Billie’s Factory is an autobiographical story. My father owned a small contracting firm. He spent a lot of his free time in his hangar.. If you were looking for him, you were certain to find him there. Many years after he died, the hangar burnt down. I witnessed it. Within the flames, I saw the memories of my childhood. The building was burnt to ashes but the stories of my father live on through this book. Xu Kaiyun’s illustrations show perfectly how a collaboration between artists from different cultures can be enriching. He asked me for pictures about old factories and familiarized himself with street scenes in Belgium to create mental images of the setting. He used a lot of warm colors to make the artwork child-friendly and to illustrate the heart-warming effects of nostalgia.

The book attracted the attention of many Chinese magazines. It has become an international success. After the original Chinese version it has been (or will be) translated into English, Dutch, Arabic and Indonesian.

Following the success of Billie’s Factory, CCPPG asked me to deliver a new manuscript, this time inspired by a traditional Chinese story. This was a challenge. I read many different classic Chinese stories and eventually I chose to work on the story of Nian.

While reading the story of Nian in different Chinese versions, I was faced with some difficult questions and thoughts. In my previous books (6 of them were published in Chinese by Shandong Publishing House in 2018) I was always looking for the why of things. My picture book “I Miss Me” is about a boy who looks at himself in the mirror. He asks himself what the world would be like if he had not been born. What would his mother be like? What would the house be like? His cuddle? Would the walls miss him? The film version of the book (“Nous Trois”, Blauwhuis Productions, Gent, Belgium, 2018) follows the same track and shows how we all influence each other just by our existence. It indicates which traces we leave in our life and the life of others. My book Ik ben heel veel liefde (“I am lots of love”, Davidsfonds/ Infodok, Antwerpen (Belgium), 2017) indicates the traces of love our ancestors have given us over thousands of years. The awareness of being a product of all the people before you is therefore also a very hopeful message. The book was the theme of different Belgian literature festivals.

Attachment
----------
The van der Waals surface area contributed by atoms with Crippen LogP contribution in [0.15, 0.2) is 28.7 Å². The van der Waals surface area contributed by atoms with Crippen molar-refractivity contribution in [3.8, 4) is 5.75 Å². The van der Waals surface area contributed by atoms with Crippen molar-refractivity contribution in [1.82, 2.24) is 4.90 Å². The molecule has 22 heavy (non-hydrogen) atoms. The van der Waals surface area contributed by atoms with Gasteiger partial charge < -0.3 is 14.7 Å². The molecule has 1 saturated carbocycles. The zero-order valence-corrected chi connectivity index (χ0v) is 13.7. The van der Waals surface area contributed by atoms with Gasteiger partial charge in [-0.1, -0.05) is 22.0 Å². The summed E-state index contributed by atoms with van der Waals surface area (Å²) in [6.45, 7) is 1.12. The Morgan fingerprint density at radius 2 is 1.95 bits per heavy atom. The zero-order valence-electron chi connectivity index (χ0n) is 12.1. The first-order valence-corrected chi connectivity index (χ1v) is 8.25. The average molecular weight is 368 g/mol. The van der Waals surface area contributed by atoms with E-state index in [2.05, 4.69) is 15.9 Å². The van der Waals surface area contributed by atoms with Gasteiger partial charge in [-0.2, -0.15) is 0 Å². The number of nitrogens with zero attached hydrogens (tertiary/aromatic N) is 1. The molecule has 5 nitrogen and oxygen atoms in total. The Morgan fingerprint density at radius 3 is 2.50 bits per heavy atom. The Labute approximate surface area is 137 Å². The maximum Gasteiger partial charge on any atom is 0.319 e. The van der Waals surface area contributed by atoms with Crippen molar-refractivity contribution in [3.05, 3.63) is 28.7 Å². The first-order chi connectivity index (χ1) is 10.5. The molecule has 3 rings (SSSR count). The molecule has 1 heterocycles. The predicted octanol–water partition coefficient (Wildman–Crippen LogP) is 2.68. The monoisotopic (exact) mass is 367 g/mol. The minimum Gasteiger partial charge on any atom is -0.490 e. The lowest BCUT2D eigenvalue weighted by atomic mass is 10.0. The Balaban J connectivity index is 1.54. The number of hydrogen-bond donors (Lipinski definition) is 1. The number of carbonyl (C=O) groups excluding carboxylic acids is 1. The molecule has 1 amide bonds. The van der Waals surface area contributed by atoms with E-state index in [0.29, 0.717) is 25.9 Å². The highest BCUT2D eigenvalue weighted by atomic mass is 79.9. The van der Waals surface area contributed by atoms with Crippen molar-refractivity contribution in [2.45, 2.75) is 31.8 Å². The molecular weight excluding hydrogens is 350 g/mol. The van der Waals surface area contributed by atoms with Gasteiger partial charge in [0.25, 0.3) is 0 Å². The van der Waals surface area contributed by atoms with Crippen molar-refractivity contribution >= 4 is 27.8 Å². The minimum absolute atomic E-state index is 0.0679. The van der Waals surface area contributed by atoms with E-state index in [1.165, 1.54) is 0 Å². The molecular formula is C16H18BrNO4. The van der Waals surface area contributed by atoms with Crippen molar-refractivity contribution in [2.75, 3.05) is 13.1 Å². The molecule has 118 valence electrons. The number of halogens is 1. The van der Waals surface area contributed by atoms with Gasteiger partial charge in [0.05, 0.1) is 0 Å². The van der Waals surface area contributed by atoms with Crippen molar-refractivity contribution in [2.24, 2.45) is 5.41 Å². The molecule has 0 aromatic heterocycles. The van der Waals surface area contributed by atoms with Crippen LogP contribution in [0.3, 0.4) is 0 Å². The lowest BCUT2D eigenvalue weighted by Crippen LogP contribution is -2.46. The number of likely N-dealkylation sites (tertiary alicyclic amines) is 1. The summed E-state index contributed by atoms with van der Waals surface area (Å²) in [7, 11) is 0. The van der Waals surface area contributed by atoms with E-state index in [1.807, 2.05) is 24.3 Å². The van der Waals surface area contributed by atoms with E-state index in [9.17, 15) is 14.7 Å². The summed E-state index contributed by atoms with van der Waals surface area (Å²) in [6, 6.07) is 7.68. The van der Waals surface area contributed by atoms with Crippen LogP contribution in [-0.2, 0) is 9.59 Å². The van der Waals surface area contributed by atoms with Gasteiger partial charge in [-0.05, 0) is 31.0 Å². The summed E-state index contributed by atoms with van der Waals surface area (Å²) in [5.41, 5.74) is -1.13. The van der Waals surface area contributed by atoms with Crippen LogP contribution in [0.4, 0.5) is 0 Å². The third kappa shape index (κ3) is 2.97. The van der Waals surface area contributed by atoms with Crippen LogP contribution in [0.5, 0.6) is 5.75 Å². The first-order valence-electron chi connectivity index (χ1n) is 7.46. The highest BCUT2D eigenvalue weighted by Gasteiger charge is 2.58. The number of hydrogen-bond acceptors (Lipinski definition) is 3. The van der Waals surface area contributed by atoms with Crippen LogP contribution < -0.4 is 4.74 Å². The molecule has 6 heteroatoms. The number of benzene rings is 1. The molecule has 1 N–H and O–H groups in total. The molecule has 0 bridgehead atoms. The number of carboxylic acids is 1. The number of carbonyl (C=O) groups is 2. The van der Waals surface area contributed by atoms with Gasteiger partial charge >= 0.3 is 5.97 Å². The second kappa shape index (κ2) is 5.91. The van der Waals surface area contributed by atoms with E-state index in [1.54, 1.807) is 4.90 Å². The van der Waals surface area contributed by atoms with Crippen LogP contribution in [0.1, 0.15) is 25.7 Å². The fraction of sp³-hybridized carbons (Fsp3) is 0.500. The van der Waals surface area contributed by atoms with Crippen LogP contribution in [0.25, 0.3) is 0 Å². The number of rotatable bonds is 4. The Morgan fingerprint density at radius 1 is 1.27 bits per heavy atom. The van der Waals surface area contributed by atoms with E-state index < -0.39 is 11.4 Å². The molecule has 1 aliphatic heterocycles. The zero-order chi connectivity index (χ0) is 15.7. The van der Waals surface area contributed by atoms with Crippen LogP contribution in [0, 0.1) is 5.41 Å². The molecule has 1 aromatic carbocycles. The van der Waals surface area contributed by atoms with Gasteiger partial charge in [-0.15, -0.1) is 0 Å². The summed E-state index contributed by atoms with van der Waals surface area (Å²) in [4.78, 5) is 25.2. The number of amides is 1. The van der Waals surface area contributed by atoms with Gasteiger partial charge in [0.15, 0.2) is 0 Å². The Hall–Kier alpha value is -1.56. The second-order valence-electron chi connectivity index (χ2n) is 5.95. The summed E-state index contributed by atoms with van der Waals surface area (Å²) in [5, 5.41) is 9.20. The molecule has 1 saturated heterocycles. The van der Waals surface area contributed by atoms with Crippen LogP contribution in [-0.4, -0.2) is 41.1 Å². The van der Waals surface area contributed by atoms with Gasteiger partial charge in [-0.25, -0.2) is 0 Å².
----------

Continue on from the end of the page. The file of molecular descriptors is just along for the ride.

I tried to explain the why of things in “Nian and the Boy”. It was something I did not find in the traditional versions of Nian. I also tried to empathize with the emotions of Nian. Why is the Nian monster so vindictive? How would I feel if my living space was taken away from my parents and me? How would I react to that? How do certain traumas extend into a life? Why does Nian want to destroy the villages in a bloodthirsty way?